Curator: Miha Colner
Production: SCCA-Ljubljana, 2011
Duration: 65′ 50”
The socialist system which reigned in Eastern Europe a considerable part of the 20th Century seeded a notable fear in the e.g. western democracies on the basis of the enforced propaganda that had created numerous stereotypes about that geopolitical area. Totalitarian organisation of everyday life, poverty, repression, lawlessness, specific collective urbanisation and aggressive industrialisation are probably some of the most common misconceptions about the “wild east” before (and after) the fall of the Berlin Wall. That kind of discourse had vehemently found its way also into the context of fine arts that considers eastern part of the old continent as a morbid and dark place, marked by gloominess, remnants of architectural projects and decaying industrial objects.
The selection of five works displays different genres of works and generations of artists from Slovenia that refer to such dark motives of decaying industrial spaces. However, in these works the industrial heritage is interpreted in a more undogmatic and ambivalent ways that have not necessarily negative connotations.
In her video entitled Away Ana Sluga (2006) presents a painful demolition of an old building that is symbolising the end of a certain period in time on the very personal as well as on broader public level. The capitalist system has become a global dogma that shows no respect to the past or responsibility to the future. On the contrary, it aims at reshaping and homogenising all the people and places of the entire Earth. In music video spot It Rains by hard-core group Tožibabe [Kiss and Tell] Zemira Alajbegović & Neven Korda (1986) present a dark picture of the urban centre, their marginal and industrial structures that reflect rebellious spirit of Yugoslav hard-core movement in the 80s. In acted video performance Song of Flesh and Image Was Made Body Marko Kovačič (1985) uses stage scenery of heavy industry production hall for a subtle portray of interplay between fiction and reality. It is based on seeing the already seen and recycling the scenes of the past in an entirely new context. In computer animated video Zone D TEMP Group or a part of the group (Robertina Šebjanič, Peter Košir, Luka Prinčič) (2005) presented the possibilities of changing the purpose of degenerated, mostly, industrial districts in Ljubljana and juxtaposed them to the living urban spaces. Zone D was a part of a wider project by TEMP Group that had in 2006 squatted abandoned Rog Factory in the centre of the capital city for cultural purposes and other public interests. In cooperation with the dance group En Knap Sašo Podgoršek (1996) created dance video work Vertigo Bird. He used elements of performing arts and contemporary dance to present a personal relationship of choreographer Iztok Kovač to his home town filled with industrial remains and abandoned mine shafts.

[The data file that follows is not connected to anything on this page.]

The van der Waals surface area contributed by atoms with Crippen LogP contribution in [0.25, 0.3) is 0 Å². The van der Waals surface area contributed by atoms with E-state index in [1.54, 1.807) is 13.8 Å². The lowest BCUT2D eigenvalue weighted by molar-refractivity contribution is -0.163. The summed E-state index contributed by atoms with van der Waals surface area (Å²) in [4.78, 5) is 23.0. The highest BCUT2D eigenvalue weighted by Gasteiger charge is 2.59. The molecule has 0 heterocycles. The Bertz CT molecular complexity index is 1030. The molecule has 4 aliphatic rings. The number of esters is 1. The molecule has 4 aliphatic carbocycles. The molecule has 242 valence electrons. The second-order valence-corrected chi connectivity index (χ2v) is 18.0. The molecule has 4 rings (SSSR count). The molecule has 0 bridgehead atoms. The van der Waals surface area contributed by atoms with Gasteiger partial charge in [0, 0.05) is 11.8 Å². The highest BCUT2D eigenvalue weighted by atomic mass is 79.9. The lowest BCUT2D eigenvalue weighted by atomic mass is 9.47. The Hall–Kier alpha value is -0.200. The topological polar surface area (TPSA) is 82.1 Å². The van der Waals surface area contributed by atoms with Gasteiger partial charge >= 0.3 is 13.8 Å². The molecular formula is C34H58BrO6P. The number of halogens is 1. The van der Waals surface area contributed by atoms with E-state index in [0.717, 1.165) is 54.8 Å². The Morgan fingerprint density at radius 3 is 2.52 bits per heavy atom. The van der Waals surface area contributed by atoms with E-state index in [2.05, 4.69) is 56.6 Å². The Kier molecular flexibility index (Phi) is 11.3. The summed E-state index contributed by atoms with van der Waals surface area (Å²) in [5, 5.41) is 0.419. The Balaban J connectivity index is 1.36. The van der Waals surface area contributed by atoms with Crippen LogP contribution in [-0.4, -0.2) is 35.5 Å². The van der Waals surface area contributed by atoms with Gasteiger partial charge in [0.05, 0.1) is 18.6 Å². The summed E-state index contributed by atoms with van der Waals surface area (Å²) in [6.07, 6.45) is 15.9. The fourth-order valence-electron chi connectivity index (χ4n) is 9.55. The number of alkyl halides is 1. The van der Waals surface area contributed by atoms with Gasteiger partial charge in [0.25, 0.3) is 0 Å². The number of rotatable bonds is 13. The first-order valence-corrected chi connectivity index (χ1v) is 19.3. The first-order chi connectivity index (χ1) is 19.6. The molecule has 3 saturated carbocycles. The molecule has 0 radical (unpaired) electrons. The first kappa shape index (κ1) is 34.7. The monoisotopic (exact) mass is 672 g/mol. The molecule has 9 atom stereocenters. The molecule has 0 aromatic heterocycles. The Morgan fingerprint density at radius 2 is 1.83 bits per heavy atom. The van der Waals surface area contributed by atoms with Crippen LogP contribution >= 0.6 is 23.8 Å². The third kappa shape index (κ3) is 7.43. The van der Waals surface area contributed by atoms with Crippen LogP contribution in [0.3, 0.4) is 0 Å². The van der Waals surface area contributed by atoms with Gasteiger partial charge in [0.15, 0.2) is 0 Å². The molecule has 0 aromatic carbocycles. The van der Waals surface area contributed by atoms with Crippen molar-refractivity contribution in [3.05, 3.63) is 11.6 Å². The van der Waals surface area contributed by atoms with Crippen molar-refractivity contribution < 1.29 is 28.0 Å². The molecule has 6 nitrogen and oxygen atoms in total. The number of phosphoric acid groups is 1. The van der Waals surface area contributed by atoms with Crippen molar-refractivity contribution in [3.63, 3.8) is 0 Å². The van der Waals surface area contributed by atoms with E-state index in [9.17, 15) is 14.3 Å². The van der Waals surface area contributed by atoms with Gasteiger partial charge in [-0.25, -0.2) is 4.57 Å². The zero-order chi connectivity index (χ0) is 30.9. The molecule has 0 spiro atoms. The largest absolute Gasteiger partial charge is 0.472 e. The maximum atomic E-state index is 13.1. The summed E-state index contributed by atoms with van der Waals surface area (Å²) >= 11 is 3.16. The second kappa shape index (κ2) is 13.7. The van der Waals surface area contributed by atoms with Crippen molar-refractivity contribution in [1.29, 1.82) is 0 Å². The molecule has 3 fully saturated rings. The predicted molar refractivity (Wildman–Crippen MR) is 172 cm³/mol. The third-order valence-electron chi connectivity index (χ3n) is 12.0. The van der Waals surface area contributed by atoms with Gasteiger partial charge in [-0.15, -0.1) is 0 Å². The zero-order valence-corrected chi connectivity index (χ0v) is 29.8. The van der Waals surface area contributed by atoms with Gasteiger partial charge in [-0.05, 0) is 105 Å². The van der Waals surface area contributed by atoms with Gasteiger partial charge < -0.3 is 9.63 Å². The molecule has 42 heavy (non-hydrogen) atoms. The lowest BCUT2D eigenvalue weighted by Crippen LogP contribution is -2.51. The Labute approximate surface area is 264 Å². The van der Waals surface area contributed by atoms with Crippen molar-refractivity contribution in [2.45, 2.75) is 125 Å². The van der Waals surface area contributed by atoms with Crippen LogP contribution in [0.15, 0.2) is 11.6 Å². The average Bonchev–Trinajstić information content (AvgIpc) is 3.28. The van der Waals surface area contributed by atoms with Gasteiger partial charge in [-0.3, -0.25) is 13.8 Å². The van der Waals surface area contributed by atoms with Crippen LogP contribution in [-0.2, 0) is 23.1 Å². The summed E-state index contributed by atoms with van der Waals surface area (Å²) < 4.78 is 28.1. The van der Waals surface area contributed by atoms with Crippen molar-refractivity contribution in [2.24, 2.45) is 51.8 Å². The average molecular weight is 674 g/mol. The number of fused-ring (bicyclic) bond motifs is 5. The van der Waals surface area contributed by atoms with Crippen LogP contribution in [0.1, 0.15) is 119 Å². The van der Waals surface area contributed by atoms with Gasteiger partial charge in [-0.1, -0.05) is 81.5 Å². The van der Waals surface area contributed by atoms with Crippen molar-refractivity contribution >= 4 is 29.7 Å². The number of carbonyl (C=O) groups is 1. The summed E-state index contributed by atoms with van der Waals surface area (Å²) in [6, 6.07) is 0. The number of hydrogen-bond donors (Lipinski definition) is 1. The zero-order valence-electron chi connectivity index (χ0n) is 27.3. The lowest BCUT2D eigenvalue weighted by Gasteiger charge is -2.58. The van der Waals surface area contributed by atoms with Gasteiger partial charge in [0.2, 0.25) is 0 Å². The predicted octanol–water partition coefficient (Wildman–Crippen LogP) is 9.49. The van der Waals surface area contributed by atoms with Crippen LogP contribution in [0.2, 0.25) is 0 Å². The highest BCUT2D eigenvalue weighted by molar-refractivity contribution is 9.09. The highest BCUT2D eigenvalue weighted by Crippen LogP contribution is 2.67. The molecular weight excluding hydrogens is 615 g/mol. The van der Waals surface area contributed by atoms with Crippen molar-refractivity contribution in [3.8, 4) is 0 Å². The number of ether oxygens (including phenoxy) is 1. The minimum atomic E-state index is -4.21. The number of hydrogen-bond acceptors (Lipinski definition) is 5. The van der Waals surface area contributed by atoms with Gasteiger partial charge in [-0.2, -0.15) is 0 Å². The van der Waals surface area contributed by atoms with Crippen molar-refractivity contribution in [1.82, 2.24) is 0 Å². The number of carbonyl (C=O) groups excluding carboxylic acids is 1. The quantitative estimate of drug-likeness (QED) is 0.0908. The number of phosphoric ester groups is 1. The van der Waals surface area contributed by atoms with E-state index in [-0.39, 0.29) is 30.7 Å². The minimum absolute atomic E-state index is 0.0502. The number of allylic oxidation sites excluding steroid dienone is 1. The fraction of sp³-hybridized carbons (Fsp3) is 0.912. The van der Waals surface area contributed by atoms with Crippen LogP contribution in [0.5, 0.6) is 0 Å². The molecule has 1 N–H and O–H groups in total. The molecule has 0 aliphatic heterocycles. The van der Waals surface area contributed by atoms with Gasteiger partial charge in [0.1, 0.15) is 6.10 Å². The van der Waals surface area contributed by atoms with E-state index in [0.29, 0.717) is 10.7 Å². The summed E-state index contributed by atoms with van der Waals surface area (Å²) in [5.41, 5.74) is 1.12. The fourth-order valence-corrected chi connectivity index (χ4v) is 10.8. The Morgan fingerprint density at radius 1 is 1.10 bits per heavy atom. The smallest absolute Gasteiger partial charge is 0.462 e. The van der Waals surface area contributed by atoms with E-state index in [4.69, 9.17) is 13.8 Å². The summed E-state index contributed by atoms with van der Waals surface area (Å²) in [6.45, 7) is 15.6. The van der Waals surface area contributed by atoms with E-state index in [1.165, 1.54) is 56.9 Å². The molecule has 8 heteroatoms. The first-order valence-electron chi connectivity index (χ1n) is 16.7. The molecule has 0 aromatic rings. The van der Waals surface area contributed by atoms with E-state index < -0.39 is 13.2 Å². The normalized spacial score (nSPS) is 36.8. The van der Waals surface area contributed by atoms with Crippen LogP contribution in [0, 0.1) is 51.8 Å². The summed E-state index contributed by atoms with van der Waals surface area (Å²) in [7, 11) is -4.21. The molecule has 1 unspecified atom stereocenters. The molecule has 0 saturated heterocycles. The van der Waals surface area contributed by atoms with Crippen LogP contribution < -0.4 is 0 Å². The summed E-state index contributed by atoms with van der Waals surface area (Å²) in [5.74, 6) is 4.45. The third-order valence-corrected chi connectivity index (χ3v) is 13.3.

Ana Sluga, Away, 1′
Ana Sluga, 2006
Alajbegović Zemira & Neven Korda, It Rains, 2′ 29”
Alajbegović Zemira & Neven Korda, 1986
Marko A. Kovačič, Song of Flesh and Image Was Made Body, 16′ 25”
ŠKUC-Forum, Ljubljana 1985
TEMP Group (Robertina Šebjanič, Peter Košir, Luka Prinčič), Zone D, 11′ 59”
Robertina Šebjanič, 2005
Sašo Podgoršek, Vertigo Bird, 33′
En-Knap & TV Slovenia, 1996